Big Oak Flat Road is Closed; no access to Yosemite via Highway 120 from the west
The Big Oak Flat Road is temporarily closed; there is no access to Yosemite via Highway 120 from the west (except to Hetch Hetchy). Tioga Road is open and accessible only from the east (Tioga Pass to Crane Flat), but the road dead-ends at Crane Flat More »
Campground Closures Due to Fire
Crane Flat, Bridalveil Creek, and Yosemite Creek Campgrounds are temporarily closed. All other campgrounds, including Hodgdon Meadow, are open. More »
Yosemite National Park is Open
Yosemite Valley, Glacier Point, and Wawona/Mariposa Grove areas are open and accessible via Highways 140 and 41. Tioga Road is not accessible via Highways 41, 140, or 120 from the west due to a fire, but is accessible from the east (via US 395). More »
Surprise Bus Inspections Conducted in Yosemite National Park (2010)
The Federal Motor Carrier Safety Administration (FMCSA), in conjunction with the California Highway Patrol (CHP), and the National Park Service (NPS) held surprise inspections for all commercial for hire multiple passenger tour buses in Yosemite National Park between June 9 and June 20, 2010. The purpose of these unannounced inspections is ensure visitor safety through safe operation of tour buses in an attempt to reduce chances of crashes, injuries, and fatalities involving tour buses bringing passengers to Yosemite National Park.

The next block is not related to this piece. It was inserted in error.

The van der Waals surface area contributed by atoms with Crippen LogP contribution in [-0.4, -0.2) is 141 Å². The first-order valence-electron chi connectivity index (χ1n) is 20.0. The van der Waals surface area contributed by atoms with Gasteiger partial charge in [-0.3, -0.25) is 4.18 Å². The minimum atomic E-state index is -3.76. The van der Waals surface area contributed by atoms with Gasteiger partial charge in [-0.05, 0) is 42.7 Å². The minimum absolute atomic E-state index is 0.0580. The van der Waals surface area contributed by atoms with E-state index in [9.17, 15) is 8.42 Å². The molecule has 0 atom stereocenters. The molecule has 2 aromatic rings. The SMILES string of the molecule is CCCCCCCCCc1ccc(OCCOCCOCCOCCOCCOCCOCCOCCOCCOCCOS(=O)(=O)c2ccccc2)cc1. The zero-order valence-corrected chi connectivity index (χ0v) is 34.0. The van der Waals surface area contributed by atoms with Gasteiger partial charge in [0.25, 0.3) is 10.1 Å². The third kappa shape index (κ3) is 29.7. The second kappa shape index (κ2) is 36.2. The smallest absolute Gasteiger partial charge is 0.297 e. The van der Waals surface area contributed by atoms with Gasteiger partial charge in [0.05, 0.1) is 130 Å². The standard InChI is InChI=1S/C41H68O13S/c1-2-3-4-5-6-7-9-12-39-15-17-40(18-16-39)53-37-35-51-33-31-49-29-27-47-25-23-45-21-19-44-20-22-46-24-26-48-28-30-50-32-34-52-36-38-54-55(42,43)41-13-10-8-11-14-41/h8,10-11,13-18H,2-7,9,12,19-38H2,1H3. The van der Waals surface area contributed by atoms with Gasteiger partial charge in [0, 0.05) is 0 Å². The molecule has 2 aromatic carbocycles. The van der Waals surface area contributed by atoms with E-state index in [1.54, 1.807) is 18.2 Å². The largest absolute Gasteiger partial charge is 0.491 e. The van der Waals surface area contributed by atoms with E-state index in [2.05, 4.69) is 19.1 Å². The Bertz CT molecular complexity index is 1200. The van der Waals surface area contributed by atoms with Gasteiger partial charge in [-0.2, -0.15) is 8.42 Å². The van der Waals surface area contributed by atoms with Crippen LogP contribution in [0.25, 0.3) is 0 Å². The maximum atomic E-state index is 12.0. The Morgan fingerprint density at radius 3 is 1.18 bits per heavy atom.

Roadside inspections adhere to the guidelines of the North American Standard for bus safety. There are five levels of inspections including a vehicle component, a driver component, or a combination of both. Inspections are designed to determine if buses are in compliance with the Federal Motor Carrier Safety Regulations. Violations may result in fines or taking a bus out of service immediately.
Yosemite National Park receives approximately 3.5 million visitors per year, with approximately 250,000 arriving on a tour bus. The large majority of tour bus passengers are international visitors from countries such as Japan, Korea, Germany, and England. Many of these visitors come to Yosemite in conjunction with visiting other parts of California. It is a primary concern of the NPS in Yosemite that these visitors are safe during their travels in the park. Further, the extensive travels of international visitors throughout the state affords the cooperating agencies to work together to promote bus safety. Yosemite National Park, the FMCSA, and the CHP strive to ensure visitor safety and appreciate the mutual support of the other agencies involved in these surprise bus inspections.
Over a period of five days of inspections, Yosemite Law Enforcement Rangers, CHP Patrol Officers, and Commercial Carrier Safety Inspectors examined 153 commercial buses. Out of 153 inspections, 47 buses were found to be safe and were released with no citation. A total of 55 minor fix-it tickets were written. In addition, 35 written citations and 27 verbal warnings were given for mechanical deficiencies. A total of 22 buses were placed out of service for mechanical deficiencies and 10 bus drivers were ordered out of service for logbook violations.
Additional surprise inspections will continue throughout the year.
Did You Know?
Rockfall events have helped shape many of the outstanding features along Yosemite Valley's walls, including Royal Arches, North Dome, and Half Dome. Giant talus slopes that slant away from the Valley walls accumulate debris with each rockfall event.